The #MeToo movement has exploded in Chennai, led by schoolgirls and young women who were sexually harassed by male teachers in high schools. It all started last week, when a model, an alumnus of a prestigious city school, shared appalling Instagram stories and screenshots of conversations between a Commerce teacher of the school and girl students. The teacher would comment on their appearance, send them pornography links, touch them inappropriately, ask them out for movies and turn up for online classes with just a towel wrapped around his waist.

Following these allegations on the social media, over 1,000 alumni of the school demanded his immediate suspension. He has now been arrested under the POCSO (Protection of Children from Sexual Offences) Act. This was just the tip of the iceberg. Soon complaints involving male teachers from five schools poured in. It was the same – pinching thighs, slapping bottoms, encircling waists, and lewd gestures.

The saddest part is, as pointed out by the alumni association of the school where it all started, the sexual predator was apparently dismissed from another school for forcing girl students to sit on his lap and give him “friendly kisses”, whatever that means. Had the offender been handed over to the police right then, hundreds of other girls would have escaped the humiliation and trauma of sexual molestation by a teacher.

A well-known singer once again brought up the issue of sexual harassment by a veteran lyricist, and with more women coming forward with similar charges, the poet has returned a literary award given to him.

Skewed social conditioning

Unfortunately, the upbringing of our daughters and their social conditioning is so skewed that a victim of sexual innuendos or violation first blames herself, thinking, ‘I must be doing something wrong’. Present and formers students of all the five schools have disclosed that the few complaints they made were stonewalled by the managements. The schools now saying that they all had prevention of sexual harassment committees in place is making a mockery of the trauma generations of girls must have suffered in silence. Who is going to compensate these young minds for the psychological scarring?

Alumni from other schools have also come out with similar shocking allegations, and all the schools seem to have ignored complaints against these sexual predators. With the offending teachers threatening to fail the students if they dared to complain, as well as body shaming them, their courage in coming out deserves a salute.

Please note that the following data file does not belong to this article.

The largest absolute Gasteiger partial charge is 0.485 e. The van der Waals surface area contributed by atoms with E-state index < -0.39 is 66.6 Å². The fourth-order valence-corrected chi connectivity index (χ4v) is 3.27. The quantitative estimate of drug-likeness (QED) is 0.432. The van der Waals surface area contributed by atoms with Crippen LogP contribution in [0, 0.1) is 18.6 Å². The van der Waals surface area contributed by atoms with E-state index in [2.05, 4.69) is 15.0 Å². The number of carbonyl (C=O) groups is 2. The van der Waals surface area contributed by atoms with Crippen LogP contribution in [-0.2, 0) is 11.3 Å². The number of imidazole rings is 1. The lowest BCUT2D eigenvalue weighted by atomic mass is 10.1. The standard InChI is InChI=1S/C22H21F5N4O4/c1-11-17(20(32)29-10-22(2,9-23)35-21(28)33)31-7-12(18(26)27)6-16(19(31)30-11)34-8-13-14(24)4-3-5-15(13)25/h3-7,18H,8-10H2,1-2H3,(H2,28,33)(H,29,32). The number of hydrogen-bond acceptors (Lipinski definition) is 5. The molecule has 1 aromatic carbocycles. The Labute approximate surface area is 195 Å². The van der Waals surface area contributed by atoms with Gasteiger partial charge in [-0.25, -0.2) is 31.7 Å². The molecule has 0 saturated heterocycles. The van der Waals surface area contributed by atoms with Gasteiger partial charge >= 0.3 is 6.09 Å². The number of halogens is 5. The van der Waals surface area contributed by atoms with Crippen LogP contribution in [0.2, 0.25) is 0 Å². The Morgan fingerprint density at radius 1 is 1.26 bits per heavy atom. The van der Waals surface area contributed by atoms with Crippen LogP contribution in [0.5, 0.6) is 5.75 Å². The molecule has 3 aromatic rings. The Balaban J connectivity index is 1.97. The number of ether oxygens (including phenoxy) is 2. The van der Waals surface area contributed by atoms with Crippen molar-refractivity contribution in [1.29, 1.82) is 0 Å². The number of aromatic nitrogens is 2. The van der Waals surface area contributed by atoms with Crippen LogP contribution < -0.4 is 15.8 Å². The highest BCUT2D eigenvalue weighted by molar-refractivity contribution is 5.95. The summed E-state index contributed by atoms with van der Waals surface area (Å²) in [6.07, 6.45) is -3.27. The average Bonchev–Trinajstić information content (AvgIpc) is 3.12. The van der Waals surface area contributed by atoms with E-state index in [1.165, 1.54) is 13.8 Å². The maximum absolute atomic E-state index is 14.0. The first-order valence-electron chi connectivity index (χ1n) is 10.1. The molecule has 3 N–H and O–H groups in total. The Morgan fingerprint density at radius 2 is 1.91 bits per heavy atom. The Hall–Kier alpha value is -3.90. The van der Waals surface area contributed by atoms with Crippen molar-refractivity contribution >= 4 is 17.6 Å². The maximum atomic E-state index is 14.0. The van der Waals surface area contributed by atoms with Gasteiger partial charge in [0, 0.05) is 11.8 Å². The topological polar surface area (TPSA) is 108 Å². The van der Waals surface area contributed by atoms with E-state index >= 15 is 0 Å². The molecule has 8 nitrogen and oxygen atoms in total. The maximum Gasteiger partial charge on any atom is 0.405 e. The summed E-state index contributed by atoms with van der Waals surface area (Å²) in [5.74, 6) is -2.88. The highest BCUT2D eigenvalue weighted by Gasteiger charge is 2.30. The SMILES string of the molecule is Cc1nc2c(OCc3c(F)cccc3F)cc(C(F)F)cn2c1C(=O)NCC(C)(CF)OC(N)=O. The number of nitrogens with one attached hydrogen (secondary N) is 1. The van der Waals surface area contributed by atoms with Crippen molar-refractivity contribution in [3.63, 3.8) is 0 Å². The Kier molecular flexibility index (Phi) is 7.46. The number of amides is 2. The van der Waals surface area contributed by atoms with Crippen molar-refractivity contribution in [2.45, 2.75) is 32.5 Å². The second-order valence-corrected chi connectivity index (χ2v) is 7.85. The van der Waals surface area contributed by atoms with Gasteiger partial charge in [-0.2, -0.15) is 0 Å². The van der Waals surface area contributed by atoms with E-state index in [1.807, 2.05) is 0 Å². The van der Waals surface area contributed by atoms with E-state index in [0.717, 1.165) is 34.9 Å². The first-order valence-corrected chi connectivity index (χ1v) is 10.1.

The role of many a parent on this issue is spineless and shameful. There are reports of several mothers asking the girls to “keep quiet”, and somehow complete their education. Surely, this is connected to the herculean efforts required to get a child into a “good, reputable school”. And that is such a shame. Small wonder that the single most popular word the young choose for the older generation is ‘hypocrite”.

Also to blame are our outdated concepts on the guru-sishya relationship; the guru is always right, to be respected, and so on. So, whether it’s a commerce teacher, a sports coach or a martial arts teacher, these predators have been getting away because they are, after all, “ gurus ”.

Make no mistake about it; this is only the tip of the iceberg. Girls from affluent classes going to reputed schools in a city like Chennai have found a voice, thanks in part to the anonymity offered by social media platforms. What about small towns, and worse, rural areas? Who knows that such sexual harassment is not going on unabated, unreported.

Loaded against girl child

The injustice of it all is infuriating. We already have an education system that is loaded heavily against the girl child. In lower middle class or poorer families, where financial resources are limited, the son goes to a private school, and the daughter is put in a government school. Provided she is not required at home to cook, clean and look after her younger siblings.

At a virtual conference I attended in March 2021, quoting UNESCO figures, Unicef’s India head, Yasmin Ali Haque, spelt out the terrifying prospect of a post-Covid world where “11 million girls may not return to school this year due to the unprecedented disruption in schooling. And median data indicates that a girl spends only 4.4 years in school in India compared to seven years for boys.” Significantly, she had added, “the education of girls goes beyond getting them into schools. It is also about creating an environment where girls learn and feel safe.” If girls in Chennai’s premier schools are not safe, what hope do their less fortunate sisters in remote, rural India have?